Tuesday, 2 April 2013

Sikhism vs communism

The basic objection Sikhism has to a Communist society, or to a socialist society is in principle the same. The ideals of socialism, as a theory are embodied in the ideas of equality, freedom and fellowship. A socialist state is a state which translates these moral ideas into the economic life of its citizens, to man, both, as a consumer and a producer. It is here that the basic disease arises. To translate these eminently desirable ends into action, coercive means of necessity have to be devised and the agency for it is the state. State is merely an abstract term, and not a supra-individual entity as Hegel thought and taught, which thought has become the corner-stone of the modern socialist and communist societies. It is when the apparatus of the state comes to fall into the hands of a class of citizens, who then tend to consolidate themselves into a permanent and self-perpetuating layer of the society, that those characteristics of modern socialist societies arise to which Sikhism is basically opposed. Most of the modern political theories, whether those of socialism or of welfarism tacitly assume the legitimacy of the concept of state as a supra-individual entity to which obedience of the individual is due and for which an individual may be sacrificed. This assumption is the root cause of the tyrannies which are anathema to Sikhism, for, those who suspect socialism as a bridge to totalitarianism are not altogether mistaken as the realities of con¬temporary world show. Socialists are impressive verbal champions of freedom, but their actions destroy freedom. With increasing state ownership and control over the economy, Trotsky’s warning will come true: “Formerly, the rule was that he who does not work shall not eat, but now the rule is, he who does not obey shall not eat.”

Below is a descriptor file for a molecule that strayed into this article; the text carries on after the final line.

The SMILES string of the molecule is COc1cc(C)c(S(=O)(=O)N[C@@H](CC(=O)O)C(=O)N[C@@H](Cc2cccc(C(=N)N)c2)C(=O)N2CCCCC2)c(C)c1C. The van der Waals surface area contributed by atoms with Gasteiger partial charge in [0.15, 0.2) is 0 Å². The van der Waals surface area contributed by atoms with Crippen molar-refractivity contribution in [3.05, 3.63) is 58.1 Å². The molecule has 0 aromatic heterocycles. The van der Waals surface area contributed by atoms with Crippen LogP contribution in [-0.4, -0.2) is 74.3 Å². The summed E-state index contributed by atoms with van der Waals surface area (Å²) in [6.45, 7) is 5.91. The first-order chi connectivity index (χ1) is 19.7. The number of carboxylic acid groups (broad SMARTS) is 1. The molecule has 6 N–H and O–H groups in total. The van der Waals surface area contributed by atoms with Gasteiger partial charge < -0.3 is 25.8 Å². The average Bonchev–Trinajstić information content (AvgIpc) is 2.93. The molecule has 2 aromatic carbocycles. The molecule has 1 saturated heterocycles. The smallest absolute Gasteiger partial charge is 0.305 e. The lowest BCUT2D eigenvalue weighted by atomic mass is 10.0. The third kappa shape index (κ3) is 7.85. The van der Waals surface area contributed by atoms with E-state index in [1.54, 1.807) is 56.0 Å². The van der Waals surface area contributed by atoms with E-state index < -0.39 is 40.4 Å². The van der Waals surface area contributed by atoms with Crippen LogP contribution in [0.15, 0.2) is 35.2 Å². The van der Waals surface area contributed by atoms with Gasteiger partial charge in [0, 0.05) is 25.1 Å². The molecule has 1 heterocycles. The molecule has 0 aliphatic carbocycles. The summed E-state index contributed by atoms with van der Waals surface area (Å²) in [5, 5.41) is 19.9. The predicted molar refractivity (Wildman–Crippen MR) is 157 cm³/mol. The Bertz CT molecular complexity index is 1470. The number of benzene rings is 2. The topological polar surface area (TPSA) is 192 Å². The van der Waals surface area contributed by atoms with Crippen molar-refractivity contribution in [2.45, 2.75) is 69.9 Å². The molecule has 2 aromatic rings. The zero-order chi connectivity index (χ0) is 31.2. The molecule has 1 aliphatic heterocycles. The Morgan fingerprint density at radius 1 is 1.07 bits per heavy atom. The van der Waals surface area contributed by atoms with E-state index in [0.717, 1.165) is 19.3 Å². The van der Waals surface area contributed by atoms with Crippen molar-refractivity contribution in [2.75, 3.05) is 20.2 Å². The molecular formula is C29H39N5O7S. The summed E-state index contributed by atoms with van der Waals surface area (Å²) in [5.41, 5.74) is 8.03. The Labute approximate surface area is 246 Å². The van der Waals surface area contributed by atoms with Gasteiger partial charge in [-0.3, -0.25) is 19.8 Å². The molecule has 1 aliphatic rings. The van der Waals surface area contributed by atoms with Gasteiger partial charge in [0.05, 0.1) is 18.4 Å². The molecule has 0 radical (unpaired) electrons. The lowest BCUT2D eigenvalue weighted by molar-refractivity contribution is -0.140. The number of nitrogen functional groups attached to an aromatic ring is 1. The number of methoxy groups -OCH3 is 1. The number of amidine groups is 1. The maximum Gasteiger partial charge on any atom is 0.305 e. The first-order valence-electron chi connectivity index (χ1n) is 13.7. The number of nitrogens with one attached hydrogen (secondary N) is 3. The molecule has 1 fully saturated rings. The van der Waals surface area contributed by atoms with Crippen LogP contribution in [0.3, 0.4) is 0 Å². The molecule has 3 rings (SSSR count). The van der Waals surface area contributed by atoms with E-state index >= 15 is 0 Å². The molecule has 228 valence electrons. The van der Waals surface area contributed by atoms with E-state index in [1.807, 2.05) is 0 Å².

- Sirdar Kapur Singh (Social implications of Sikhism)

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